Hart Senate Office Building

April 7, 1999

Good afternoon.

My name is Father Drew Christiansen of the Society of Jesus. I serve on the Board of Advisors of the Holy Land Christian Ecumenical Foundation, which has invited me to speak today, and as Special Counselor to the United States Catholic on Middle East Affairs. I am here today to speak on the condition of Christians in the Holy Land, that is, Israel, the Palestinian Self- Rule Areas, and Jerusalem, and on the Catholic Church's hope for the future of Jerusalem.

As we speak, a critical situation is unfolding in the Israeli city of Nazareth. You may have read press reports the last couple of days of Easter Sunday riots between Muslims and Christians and of a subsequent general strike on the part of shopkeepers in the city.

This situation has been developing for more than a year. It was begun and is driven by Muslim Fundamentalists and has divided the Muslims as well as the wider Arab community in Israel. Tensions have been aggravated by divisions between different ministries of the Government of Israel on how to respond to the tensions. Opportunistic electioneering by right-wing Israeli politicians have also aggravated an already volatile situation.

These religious tensions in Nazareth are especially alarming because for fifty years Christians have been able to prosper, relatively speaking, in Israel, with the population quadrupling in the last half century.

While Israeli Arabs generally suffer the disadvantages of second-class citizenship, Christians have been able to lead relatively secure lives in Israel proper. Nazareth has been a major Christian center.

The present tensions are distressing because they threaten to stimulate an increase in Christian emigration from Israel, resulting in the rapid disappearance of the Christian population in the land of Jesus. They also forebode grave ethnic and religious tensions in Israel and an ominous collaboration across religious lines by radicals against moderates.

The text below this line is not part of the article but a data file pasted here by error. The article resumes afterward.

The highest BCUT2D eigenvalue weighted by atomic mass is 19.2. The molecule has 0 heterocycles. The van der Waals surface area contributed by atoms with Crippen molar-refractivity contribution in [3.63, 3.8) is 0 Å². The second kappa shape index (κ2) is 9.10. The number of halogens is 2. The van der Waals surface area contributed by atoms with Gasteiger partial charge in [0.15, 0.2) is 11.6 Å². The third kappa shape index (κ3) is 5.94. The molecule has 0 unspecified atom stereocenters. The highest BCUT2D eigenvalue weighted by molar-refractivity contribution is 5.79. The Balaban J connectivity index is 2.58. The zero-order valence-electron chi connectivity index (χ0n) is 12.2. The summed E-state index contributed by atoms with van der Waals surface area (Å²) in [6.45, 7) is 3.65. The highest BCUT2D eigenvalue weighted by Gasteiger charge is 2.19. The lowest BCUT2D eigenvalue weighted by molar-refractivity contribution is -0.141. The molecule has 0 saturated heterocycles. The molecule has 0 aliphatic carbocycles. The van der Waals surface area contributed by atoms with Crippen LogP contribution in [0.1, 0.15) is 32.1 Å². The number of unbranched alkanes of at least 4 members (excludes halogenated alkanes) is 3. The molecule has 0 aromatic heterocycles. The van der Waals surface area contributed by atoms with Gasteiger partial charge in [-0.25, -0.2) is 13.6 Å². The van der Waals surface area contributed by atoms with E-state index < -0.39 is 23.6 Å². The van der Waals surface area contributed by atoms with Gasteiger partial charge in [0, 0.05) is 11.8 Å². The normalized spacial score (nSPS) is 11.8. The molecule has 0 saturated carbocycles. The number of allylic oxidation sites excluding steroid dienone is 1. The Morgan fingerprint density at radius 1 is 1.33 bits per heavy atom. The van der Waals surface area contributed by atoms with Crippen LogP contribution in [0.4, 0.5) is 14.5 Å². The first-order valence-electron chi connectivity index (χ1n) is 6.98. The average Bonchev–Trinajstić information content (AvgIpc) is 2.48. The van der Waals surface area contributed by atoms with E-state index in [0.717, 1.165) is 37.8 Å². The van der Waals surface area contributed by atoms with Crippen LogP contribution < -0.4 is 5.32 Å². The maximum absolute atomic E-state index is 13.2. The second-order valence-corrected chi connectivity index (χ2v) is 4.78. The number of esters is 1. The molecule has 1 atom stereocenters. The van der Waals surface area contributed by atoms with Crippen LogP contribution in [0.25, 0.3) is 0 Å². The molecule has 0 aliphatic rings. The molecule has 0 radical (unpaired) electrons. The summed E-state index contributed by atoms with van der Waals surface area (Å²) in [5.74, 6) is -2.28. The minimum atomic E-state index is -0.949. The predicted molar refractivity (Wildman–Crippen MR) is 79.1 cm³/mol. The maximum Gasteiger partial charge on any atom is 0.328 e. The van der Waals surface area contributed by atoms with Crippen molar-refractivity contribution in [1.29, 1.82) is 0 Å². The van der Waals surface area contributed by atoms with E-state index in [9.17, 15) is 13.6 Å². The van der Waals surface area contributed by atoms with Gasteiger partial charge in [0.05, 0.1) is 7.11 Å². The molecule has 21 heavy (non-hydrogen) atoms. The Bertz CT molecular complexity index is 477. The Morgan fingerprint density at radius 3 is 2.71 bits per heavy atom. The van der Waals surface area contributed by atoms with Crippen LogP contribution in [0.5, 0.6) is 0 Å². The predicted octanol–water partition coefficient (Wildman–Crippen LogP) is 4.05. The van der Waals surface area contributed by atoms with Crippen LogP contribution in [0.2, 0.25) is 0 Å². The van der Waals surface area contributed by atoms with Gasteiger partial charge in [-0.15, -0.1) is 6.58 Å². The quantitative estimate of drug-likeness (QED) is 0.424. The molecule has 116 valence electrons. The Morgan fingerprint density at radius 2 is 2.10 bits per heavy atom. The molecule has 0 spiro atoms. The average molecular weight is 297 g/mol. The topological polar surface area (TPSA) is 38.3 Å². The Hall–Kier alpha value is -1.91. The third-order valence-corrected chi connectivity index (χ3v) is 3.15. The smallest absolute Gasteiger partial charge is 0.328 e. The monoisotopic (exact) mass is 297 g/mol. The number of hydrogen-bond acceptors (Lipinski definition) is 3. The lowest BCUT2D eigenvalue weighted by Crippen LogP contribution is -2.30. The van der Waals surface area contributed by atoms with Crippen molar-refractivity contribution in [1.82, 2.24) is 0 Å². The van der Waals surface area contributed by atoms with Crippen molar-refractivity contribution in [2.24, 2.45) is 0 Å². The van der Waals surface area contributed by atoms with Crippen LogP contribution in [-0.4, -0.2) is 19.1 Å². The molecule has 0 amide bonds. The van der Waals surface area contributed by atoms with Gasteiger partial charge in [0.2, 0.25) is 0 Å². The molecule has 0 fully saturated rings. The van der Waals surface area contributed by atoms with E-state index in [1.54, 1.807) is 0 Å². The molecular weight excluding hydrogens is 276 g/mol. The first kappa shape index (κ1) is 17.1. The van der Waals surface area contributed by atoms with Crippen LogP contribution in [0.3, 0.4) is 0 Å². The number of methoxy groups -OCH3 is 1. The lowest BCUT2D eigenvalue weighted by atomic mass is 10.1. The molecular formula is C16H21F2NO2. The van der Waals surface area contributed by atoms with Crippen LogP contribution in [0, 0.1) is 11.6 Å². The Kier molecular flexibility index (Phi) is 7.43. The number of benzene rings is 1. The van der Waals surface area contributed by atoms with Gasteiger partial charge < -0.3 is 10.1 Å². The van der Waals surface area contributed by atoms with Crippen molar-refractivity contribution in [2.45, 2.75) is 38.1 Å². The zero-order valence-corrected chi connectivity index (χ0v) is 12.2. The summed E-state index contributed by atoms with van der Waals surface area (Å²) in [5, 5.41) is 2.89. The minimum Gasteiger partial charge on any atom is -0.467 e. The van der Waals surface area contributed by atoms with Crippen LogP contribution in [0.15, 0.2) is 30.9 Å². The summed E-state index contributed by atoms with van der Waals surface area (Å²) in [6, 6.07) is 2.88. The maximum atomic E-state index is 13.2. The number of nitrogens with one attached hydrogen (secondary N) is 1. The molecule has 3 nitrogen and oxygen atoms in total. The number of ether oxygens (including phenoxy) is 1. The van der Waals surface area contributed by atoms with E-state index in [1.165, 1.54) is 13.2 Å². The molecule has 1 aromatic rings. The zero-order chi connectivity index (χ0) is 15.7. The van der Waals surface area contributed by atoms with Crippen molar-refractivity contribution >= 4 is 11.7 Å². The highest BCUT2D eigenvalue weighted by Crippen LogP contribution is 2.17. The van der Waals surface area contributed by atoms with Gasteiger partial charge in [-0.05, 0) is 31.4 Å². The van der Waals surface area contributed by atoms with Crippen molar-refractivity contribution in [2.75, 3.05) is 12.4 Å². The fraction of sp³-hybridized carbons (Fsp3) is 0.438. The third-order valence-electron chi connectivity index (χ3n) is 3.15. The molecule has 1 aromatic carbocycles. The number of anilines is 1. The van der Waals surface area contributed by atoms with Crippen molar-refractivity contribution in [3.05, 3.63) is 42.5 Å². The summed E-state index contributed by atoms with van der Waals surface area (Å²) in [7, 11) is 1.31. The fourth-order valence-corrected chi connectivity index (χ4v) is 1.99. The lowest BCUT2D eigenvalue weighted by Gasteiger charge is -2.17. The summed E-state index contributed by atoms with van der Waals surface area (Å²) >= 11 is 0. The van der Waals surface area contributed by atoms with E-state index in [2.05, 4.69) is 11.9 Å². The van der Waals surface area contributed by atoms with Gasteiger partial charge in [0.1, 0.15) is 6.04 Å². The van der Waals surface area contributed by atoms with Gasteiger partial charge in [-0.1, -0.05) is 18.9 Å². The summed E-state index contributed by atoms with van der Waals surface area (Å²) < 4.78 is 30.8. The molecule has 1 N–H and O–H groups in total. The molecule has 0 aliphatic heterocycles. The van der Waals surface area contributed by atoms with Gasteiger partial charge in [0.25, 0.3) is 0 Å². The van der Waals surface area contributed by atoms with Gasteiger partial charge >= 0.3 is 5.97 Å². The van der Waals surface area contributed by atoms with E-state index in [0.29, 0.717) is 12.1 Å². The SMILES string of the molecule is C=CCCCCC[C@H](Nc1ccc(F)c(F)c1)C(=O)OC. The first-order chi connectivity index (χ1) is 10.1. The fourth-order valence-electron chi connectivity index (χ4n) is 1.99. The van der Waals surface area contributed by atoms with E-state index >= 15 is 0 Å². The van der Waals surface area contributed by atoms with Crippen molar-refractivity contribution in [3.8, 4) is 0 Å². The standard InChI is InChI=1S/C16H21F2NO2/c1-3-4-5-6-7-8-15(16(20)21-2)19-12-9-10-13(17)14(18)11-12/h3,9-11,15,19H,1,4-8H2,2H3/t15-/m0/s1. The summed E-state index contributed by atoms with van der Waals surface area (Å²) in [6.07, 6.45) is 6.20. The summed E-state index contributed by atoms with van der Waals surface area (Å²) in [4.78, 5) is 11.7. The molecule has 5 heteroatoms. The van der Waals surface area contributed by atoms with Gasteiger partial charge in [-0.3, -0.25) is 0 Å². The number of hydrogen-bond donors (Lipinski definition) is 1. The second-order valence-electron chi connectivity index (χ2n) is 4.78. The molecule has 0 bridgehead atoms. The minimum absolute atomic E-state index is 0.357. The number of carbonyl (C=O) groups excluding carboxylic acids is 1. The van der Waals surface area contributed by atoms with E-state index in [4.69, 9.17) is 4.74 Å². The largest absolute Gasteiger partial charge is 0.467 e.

In the Palestinian Self-Rule Areas, the Christian proportion of the population has shrunk from about ten per cent of the total fifty years ago to about two per cent.

In the period since the 1967 Israeli occupation of the West Bank, through the Intifada and the interim Self-Rule period, as the West Bank and Gaza have suffered economic decline and varieties of repression, Christians, with education and international contacts, have tended to emigrate to escape the hardships of life under occupation and to find a better future for themselves and their children.

Those who remain identify as Palestinians and continue to suffer with their compatriots through an elusive and painful peace process. The Palestinian Authority has been firm in dealing with acts of intolerance against Christians.

Accusations by Israeli authorities that the PA has orchestrated persecution of Christians is wrong. In addition, charges that President Arafat controls the now largely Palestinian hierarchies of the churches are a deliberate miscontrual of the fact that most of the Patriarchs and bishops are now locally born, Palestinian Christians. Their nationality reflects the de-colonization and inculturation of the Church which has taken place worldwide over the last forty years.